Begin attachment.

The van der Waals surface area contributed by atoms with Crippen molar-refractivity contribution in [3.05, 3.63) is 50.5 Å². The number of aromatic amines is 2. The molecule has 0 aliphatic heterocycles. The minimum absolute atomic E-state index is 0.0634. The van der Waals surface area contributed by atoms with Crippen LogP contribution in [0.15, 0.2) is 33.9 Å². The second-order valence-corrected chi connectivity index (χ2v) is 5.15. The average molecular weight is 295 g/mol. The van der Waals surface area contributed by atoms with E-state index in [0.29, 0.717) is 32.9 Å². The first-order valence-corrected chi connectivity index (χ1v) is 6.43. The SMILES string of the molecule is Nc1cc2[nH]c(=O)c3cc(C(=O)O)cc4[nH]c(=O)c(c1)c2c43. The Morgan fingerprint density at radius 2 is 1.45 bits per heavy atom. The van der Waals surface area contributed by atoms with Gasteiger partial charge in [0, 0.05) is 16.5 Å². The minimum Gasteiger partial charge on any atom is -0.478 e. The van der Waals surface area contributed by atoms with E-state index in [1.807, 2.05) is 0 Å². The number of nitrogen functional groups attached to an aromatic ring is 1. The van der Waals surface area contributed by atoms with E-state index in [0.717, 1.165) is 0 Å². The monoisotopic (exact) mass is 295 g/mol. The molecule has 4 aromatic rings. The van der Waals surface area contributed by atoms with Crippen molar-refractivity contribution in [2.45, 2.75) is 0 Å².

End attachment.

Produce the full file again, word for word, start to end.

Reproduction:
The van der Waals surface area contributed by atoms with Crippen molar-refractivity contribution in [3.05, 3.63) is 50.5 Å². The number of aromatic amines is 2. The molecule has 0 aliphatic heterocycles. The minimum absolute atomic E-state index is 0.0634. The van der Waals surface area contributed by atoms with Crippen LogP contribution in [0.15, 0.2) is 33.9 Å². The second-order valence-corrected chi connectivity index (χ2v) is 5.15. The average molecular weight is 295 g/mol. The van der Waals surface area contributed by atoms with E-state index in [0.29, 0.717) is 32.9 Å². The first-order valence-corrected chi connectivity index (χ1v) is 6.43. The SMILES string of the molecule is Nc1cc2[nH]c(=O)c3cc(C(=O)O)cc4[nH]c(=O)c(c1)c2c43. The Morgan fingerprint density at radius 2 is 1.45 bits per heavy atom. The van der Waals surface area contributed by atoms with Gasteiger partial charge in [0, 0.05) is 16.5 Å². The minimum Gasteiger partial charge on any atom is -0.478 e. The van der Waals surface area contributed by atoms with E-state index in [1.807, 2.05) is 0 Å². The number of nitrogen functional groups attached to an aromatic ring is 1. The van der Waals surface area contributed by atoms with E-state index in [0.717, 1.165) is 0 Å². The monoisotopic (exact) mass is 295 g/mol. The molecule has 4 aromatic rings. The van der Waals surface area contributed by atoms with Crippen molar-refractivity contribution in [2.45, 2.75) is 0 Å².